What does it take to make it in a male dominated industry? Hear the bold, frank and often funny stories from the women who’ve done it. Judith Lucy (Comedian, Writer & Actor), Yassmin Abdel-Magied (Mechanical Engineer & Advocate) , Judy Horacek (Cartoonist), Leena Van Deventer (Game Developer, Writer & Educator) and Dr Toni Meath (Principal & Advocate) will share their stories of breaking the mould in #NotAllMen as part of Breakthrough 2016.
Though we’ve made huge gains in gender equality, we know that many industries remain far from equal in their representations of women, particularly at the top. Sexist assumptions about the capability of women to handle a high pressure or highly technical jobs linger on. In some traditionally male spaces like gaming, the reaction to women making their mark can at times be outright hostile. It ain’t easy forging a career in what still feels at times like a man’s world, but it can be done.
In #NotAllMen we will hear from the gutsy women carving out a path for themselves in traditionally male spaces, and supporting other women to do the same.
Meet five women who are busting up ‘boys clubs’ left, right and centre:
Comedian, Writer & Actor
The hilarious Judith Lucy has seen first hand the challenge it can be to receive the same respect and recognition as men do in the comedy industry. Since plunging onto the scene in ABC’s The Late Show, she has performed around the world, published two best-selling books and produced two TV shows, 2011’s Judith Lucy’s Spiritual Journey and last year’s Judith Lucy is All Woman, a thoughtful and funny exploration of the state of gender equality in Australia. Judith’s most recent stand-up show included her doing a dance to Marvin Gaye’s ‘Let’s Get It On’ while reading out a list of menopause symptoms.
Mechanical Engineer & Advocate
Yassmin certainly knows what it’s like to be the only girl in the room. She is one of very few Muslim women of colour who work in Australia’s oil and gas rigs, a highly male environment. Not one to back away from a challenge, Yassmin persisted but it wasn’t easy.
Now Yassmin is fast becoming one of our national treasures. Releasing her memoir ‘Yassmin’s Story’ at age 24, the Queensland Young Australian of the Year knows all about challenging expectations. Along with her engineering career, she is a passionate motorsport enthusiast, advocate, media commentator and writer.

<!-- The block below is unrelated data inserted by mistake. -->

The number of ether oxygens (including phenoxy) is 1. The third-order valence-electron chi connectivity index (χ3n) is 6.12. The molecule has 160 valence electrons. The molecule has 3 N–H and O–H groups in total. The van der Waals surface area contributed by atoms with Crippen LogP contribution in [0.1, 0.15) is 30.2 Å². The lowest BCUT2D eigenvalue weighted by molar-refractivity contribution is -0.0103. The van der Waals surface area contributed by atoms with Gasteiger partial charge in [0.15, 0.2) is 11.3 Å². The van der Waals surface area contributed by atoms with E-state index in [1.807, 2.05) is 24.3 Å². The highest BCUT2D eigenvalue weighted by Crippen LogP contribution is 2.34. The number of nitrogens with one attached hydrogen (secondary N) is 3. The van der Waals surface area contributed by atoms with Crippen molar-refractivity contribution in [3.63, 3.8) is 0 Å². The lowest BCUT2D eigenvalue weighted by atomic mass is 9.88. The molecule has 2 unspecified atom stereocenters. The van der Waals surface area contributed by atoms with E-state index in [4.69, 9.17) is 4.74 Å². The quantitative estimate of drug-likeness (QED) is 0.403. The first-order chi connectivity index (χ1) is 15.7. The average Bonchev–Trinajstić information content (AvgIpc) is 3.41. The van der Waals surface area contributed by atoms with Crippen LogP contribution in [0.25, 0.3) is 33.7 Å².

She’s passionate about having more diversity in the voices we give a platform to. When we asked Yassmin what she was looking forward to about #Breakthrough2016, she exclaimed,
“Being part of a community that truly cares about one of the most fundamental human rights – having conversations and hopefully learning new things – what is there not to be excited about?”
Cartooning in Australia has been largely a male tradition, especially in the political sphere. Judy Horacek has successfully sketched her way into the public domain as a female cartoonist with a mass following.
“I’m looking forward to being in the company of so many like-minded spirits, to hear new ideas and old ideas, to be challenged, strengthened and refreshed.” – Judy Horacek on #Breakthrough2016
Dr. Toni Meath
Principal & Advocate
As Principal of the Mac. Robertson Girls’ High School, Dr. Toni Meath is supporting the next generation of women to claim their rightful place, that is access to whichever industry they choose to pursue, free from discrimination and harassment, so that they may truly thrive and succeed.
“Gender equality is essential right at this moment. We need men and women working together.”
Leena Van Deventer
Game Developer, Writer & Educator
The user base of video games is growing more broad, but there are those in gaming culture who don’t want to get up to speed with the fact that gaming should be safe for everyone. After exposing the extent of misogyny in gaming culture, Leena has been on the receiving end of some ugly sexism from the underbelly of the internet, but she is forging ahead and supporting other female game developers to do the same.
“Breakthrough is really interesting to me. I grew up liking mostly male dominated pursuits, and my exposure to any kind of feminist action was minimal at best. Events like this excite me because I imagine the impact it could have had on me when I was a child. Perhaps I wouldn’t have waited so long to put my line in the sand and say “enough is enough.” I hope the event can inspire girls to push against systems of oppression when they see them.”